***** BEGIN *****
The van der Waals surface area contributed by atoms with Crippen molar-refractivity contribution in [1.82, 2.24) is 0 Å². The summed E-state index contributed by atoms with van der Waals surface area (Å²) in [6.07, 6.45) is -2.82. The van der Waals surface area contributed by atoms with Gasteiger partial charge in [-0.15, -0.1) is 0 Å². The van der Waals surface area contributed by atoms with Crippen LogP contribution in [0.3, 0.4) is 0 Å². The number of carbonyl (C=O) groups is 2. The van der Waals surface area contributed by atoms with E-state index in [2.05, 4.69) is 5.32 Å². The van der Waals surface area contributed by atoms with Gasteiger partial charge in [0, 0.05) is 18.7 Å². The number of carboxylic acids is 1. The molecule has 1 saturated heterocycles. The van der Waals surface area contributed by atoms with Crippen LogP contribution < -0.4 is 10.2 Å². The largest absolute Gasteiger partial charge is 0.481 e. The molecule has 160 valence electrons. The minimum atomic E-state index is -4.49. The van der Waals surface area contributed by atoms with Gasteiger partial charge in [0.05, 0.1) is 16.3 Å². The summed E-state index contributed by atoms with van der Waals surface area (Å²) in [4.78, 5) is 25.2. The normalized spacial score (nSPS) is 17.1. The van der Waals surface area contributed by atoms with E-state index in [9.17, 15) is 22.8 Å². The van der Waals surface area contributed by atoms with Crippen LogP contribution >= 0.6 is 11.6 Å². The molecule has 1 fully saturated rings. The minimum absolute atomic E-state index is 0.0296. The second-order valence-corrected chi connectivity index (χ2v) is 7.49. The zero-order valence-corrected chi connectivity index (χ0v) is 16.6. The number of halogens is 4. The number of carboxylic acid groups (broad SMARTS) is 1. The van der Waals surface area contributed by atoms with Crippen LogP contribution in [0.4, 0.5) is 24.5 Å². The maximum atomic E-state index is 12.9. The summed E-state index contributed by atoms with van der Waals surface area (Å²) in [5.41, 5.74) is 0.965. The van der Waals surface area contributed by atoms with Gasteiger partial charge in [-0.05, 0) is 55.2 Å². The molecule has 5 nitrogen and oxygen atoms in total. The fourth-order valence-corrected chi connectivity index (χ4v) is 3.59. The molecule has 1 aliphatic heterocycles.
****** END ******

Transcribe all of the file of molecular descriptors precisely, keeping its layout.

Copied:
The van der Waals surface area contributed by atoms with Crippen molar-refractivity contribution in [1.82, 2.24) is 0 Å². The summed E-state index contributed by atoms with van der Waals surface area (Å²) in [6.07, 6.45) is -2.82. The van der Waals surface area contributed by atoms with Gasteiger partial charge in [-0.15, -0.1) is 0 Å². The van der Waals surface area contributed by atoms with Crippen LogP contribution in [0.3, 0.4) is 0 Å². The number of carbonyl (C=O) groups is 2. The van der Waals surface area contributed by atoms with E-state index in [2.05, 4.69) is 5.32 Å². The van der Waals surface area contributed by atoms with Gasteiger partial charge in [0, 0.05) is 18.7 Å². The number of carboxylic acids is 1. The molecule has 1 saturated heterocycles. The van der Waals surface area contributed by atoms with Crippen LogP contribution < -0.4 is 10.2 Å². The largest absolute Gasteiger partial charge is 0.481 e. The molecule has 160 valence electrons. The minimum atomic E-state index is -4.49. The van der Waals surface area contributed by atoms with Gasteiger partial charge in [0.05, 0.1) is 16.3 Å². The summed E-state index contributed by atoms with van der Waals surface area (Å²) in [4.78, 5) is 25.2. The normalized spacial score (nSPS) is 17.1. The van der Waals surface area contributed by atoms with E-state index in [9.17, 15) is 22.8 Å². The van der Waals surface area contributed by atoms with Crippen LogP contribution >= 0.6 is 11.6 Å². The molecule has 1 fully saturated rings. The minimum absolute atomic E-state index is 0.0296. The second-order valence-corrected chi connectivity index (χ2v) is 7.49. The zero-order valence-corrected chi connectivity index (χ0v) is 16.6. The number of halogens is 4. The number of carboxylic acid groups (broad SMARTS) is 1. The van der Waals surface area contributed by atoms with Crippen LogP contribution in [0.4, 0.5) is 24.5 Å². The maximum atomic E-state index is 12.9. The summed E-state index contributed by atoms with van der Waals surface area (Å²) in [5.41, 5.74) is 0.965. The van der Waals surface area contributed by atoms with Gasteiger partial charge in [-0.05, 0) is 55.2 Å². The molecule has 5 nitrogen and oxygen atoms in total. The fourth-order valence-corrected chi connectivity index (χ4v) is 3.59. The molecule has 1 aliphatic heterocycles.